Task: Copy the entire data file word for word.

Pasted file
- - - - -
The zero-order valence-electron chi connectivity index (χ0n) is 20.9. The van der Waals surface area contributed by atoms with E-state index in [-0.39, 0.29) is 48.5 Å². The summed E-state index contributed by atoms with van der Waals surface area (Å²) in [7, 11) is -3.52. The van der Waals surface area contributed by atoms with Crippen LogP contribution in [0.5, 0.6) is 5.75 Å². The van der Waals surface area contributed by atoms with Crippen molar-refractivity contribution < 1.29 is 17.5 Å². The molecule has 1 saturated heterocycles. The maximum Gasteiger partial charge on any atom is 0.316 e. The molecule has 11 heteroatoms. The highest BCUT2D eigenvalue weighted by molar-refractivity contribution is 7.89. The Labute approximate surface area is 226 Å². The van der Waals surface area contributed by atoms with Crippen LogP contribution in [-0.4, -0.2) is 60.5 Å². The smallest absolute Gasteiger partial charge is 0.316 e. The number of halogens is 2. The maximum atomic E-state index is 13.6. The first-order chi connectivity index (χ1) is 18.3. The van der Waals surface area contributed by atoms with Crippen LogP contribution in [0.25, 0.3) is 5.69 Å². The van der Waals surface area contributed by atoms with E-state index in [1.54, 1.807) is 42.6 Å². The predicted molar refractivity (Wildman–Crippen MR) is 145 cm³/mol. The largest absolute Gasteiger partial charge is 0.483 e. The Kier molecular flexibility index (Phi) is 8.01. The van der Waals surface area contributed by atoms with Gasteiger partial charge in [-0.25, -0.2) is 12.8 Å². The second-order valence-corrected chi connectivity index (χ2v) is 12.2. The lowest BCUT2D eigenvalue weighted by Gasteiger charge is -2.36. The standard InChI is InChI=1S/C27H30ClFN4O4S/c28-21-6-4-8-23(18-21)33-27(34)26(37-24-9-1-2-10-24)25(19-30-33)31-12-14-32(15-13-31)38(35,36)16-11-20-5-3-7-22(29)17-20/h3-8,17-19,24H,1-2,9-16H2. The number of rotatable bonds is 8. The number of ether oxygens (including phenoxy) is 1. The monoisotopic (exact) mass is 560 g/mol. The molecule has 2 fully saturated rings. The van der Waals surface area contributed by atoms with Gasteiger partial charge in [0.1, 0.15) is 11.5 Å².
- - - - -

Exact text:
The zero-order valence-electron chi connectivity index (χ0n) is 20.9. The van der Waals surface area contributed by atoms with E-state index in [-0.39, 0.29) is 48.5 Å². The summed E-state index contributed by atoms with van der Waals surface area (Å²) in [7, 11) is -3.52. The van der Waals surface area contributed by atoms with Crippen LogP contribution in [0.5, 0.6) is 5.75 Å². The van der Waals surface area contributed by atoms with Crippen molar-refractivity contribution < 1.29 is 17.5 Å². The molecule has 1 saturated heterocycles. The maximum Gasteiger partial charge on any atom is 0.316 e. The molecule has 11 heteroatoms. The highest BCUT2D eigenvalue weighted by molar-refractivity contribution is 7.89. The Labute approximate surface area is 226 Å². The van der Waals surface area contributed by atoms with Crippen LogP contribution in [-0.4, -0.2) is 60.5 Å². The smallest absolute Gasteiger partial charge is 0.316 e. The number of halogens is 2. The maximum atomic E-state index is 13.6. The first-order chi connectivity index (χ1) is 18.3. The van der Waals surface area contributed by atoms with Crippen LogP contribution in [0.25, 0.3) is 5.69 Å². The van der Waals surface area contributed by atoms with E-state index in [1.54, 1.807) is 42.6 Å². The predicted molar refractivity (Wildman–Crippen MR) is 145 cm³/mol. The largest absolute Gasteiger partial charge is 0.483 e. The Kier molecular flexibility index (Phi) is 8.01. The van der Waals surface area contributed by atoms with Gasteiger partial charge in [-0.25, -0.2) is 12.8 Å². The second-order valence-corrected chi connectivity index (χ2v) is 12.2. The lowest BCUT2D eigenvalue weighted by Gasteiger charge is -2.36. The standard InChI is InChI=1S/C27H30ClFN4O4S/c28-21-6-4-8-23(18-21)33-27(34)26(37-24-9-1-2-10-24)25(19-30-33)31-12-14-32(15-13-31)38(35,36)16-11-20-5-3-7-22(29)17-20/h3-8,17-19,24H,1-2,9-16H2. The number of rotatable bonds is 8. The number of ether oxygens (including phenoxy) is 1. The monoisotopic (exact) mass is 560 g/mol. The molecule has 2 fully saturated rings. The van der Waals surface area contributed by atoms with Gasteiger partial charge in [0.1, 0.15) is 11.5 Å².